United States District Court, N.D. Ohio, Eastern Division
Rachel Lieber, individually and on behalf of all others similarly situated Plaintiff,
Wells Fargo Bank, N.A. Defendant.
MEMORANDUM OF OPINION AND ORDER
PATRICIA A. GAUGHAN CHIEF JUDGE.
matter is before the Court upon Plaintiff's Motion to
Compel Defendant's Responses to Plaintiff's Discovery
Requests and to Extend the Non-Expert Discovery Deadline
(“Plaintiff's first motion”) (Doc. 25) and
Plaintiff's Second Motion to Compel Defendant's
Responses to Plaintiff's Discovery Requests and to
Redepose Defendant's Corporate Representative
(“Plaintiff's second motion”) (Doc. 36). For
the reasons that follow, Plaintiff's first motion is
GRANTED IN PART AND DENIED IN PART, and Plaintiff's
second motion is DENIED.
Rachel Lieber, brought this putative class action against
Defendant Wells Fargo Bank, N.A., pursuant to the Real Estate
Settlement Procedures Act (“RESPA”), 12 U.S.C.
§ 2601 et seq. Defendant is the current
servicer of Plaintiff's and the putative class
members' notes and mortgages on real property that secure
those notes. (Am. Compl. ¶ 17). Plaintiff alleges that
Defendant violated RESPA and the regulation promulgated by
the Consumer Financial Protection Bureau regarding the
interpretation of RESPA, known as Regulation X, when
Defendant failed to respond to Plaintiff's and the class
members' “qualified written requests”
(“QWRs”), as defined by 12 U.S.C. §
2605(e)(1)(B). Plaintiff's and the putative class
members' QWRs were in the form of Requests for
Information (“RFIs”) and Notices of Error
(“NOEs”). 12 C.F.R. § 1024.35(a),
1024.36(a). Specifically, Plaintiff alleges that Defendant
inappropriately relied on a blanket “active
litigation” exception to its obligation to respond to
Plaintiff's and the class's QWRs, when RESPA and
Regulation X do not permit such an exception.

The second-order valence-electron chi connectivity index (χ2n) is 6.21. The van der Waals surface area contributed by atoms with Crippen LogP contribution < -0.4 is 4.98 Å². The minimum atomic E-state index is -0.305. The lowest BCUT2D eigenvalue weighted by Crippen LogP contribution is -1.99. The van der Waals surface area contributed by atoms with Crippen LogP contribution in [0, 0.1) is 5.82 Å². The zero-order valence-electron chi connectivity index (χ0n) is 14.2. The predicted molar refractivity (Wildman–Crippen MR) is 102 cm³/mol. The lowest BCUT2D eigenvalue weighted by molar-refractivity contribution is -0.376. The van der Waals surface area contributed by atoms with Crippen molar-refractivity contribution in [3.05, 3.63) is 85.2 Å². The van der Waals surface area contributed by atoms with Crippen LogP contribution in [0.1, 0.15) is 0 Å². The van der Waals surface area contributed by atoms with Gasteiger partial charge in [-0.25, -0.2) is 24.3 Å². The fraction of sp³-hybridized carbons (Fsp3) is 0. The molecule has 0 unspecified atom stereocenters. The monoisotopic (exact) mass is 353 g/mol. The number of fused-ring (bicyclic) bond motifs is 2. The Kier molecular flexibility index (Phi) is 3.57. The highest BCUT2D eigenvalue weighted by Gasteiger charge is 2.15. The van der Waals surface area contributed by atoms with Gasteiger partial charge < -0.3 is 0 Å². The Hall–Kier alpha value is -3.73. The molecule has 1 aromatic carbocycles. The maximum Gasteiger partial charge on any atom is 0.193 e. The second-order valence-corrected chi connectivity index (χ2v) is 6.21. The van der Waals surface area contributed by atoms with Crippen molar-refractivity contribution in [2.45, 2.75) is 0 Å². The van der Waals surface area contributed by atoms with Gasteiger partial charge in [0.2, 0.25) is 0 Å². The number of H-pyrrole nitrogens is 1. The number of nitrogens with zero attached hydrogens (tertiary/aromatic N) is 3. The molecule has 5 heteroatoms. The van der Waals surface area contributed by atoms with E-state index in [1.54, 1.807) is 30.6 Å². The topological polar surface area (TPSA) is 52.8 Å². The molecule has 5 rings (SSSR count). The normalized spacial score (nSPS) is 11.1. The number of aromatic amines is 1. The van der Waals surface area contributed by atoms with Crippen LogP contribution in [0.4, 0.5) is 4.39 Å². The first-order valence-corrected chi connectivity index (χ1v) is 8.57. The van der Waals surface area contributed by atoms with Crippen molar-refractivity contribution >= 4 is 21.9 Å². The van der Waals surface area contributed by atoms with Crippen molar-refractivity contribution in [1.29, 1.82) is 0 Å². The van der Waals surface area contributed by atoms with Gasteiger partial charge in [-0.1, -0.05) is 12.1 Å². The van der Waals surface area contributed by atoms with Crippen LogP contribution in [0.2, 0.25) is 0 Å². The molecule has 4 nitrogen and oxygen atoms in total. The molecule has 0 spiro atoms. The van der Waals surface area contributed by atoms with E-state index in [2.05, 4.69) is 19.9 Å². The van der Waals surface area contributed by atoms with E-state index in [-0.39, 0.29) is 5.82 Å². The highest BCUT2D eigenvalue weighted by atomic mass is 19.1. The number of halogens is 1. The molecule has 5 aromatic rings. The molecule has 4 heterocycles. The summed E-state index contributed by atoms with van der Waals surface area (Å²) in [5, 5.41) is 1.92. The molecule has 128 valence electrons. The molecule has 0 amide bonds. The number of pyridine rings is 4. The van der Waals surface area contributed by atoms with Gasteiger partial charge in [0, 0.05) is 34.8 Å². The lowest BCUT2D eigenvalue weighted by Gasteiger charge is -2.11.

establish her RESPA claim, Plaintiff will have to prove that
the loans at issue were “federally related mortgage
loans, ” that the QWR was in writing and contained
sufficient information to enable the servicer to identify the
name of the borrower and the account number, and that the QWR
involved an inquiry related to the “servicing” of
a loan. 12 U.S.C. § 2605(e)(1). The
“servicing” of a loan is defined as
“receiving any scheduled periodic payments from a
borrower pursuant to the terms of any loan, including amounts
for escrow accounts.” 12 U.S.C. § 2605(i)(3).
the period of non-expert discovery as to class certification,
parties had several disagreements as to the sufficiency of
Defendant's responses to Plaintiff's discovery
requests. The parties attempted to resolve their disputes
without court intervention, but a number of disputes remain.
Now pending before the Court are Plaintiff's two motions
to compel, which Defendant opposes.
Rule of Civil Procedure 26(b)(1) sets forth the permissible
scope of discovery:
Parties may obtain discovery regarding any nonprivileged
matter that is relevant to any party's claim or defense
and proportional to the needs of the case, considering the
importance of the issues at stake in the action, the amount
in controversy, the parties' relative access to relevant
information, the parties' resources, the importance of
the discovery in resolving the issues, and whether the burden
or expense of the proposed discovery outweighs its likely
benefit. Information within this scope of discovery need not
be admissible in evidence to be discoverable.
Fed. R. Civ. P. 26(b)(1). “[T]he scope of discovery
under the Federal Rules of Civil Procedure is traditionally
quite broad.” Lewis v. ACB Bus. Serv., Inc.,
135 F.3d 389, 402 (6th Cir. 1998). After making a
good faith attempt to resolve a dispute, a party may file a
motion to compel discovery under Rule 37 of the Federal Rules
of Civil Procedure if it believes another party has failed to
respond to discovery requests or that the party's
responses are evasive or incomplete. Fed.R.Civ.P. 37(a). In
ruling on such a motion, a trial court has broad discretion
in determining the scope of discovery. Lewis, 135
F.3d at 402.
Document Requests 12-15
first argues that Defendant's responses to her Document
Requests 12-15 were inadequate. In these requests, Plaintiff
12. All Information Requests sent to Defendant by any
Borrower to which Defendant provided, on or after November
15, 2013, ...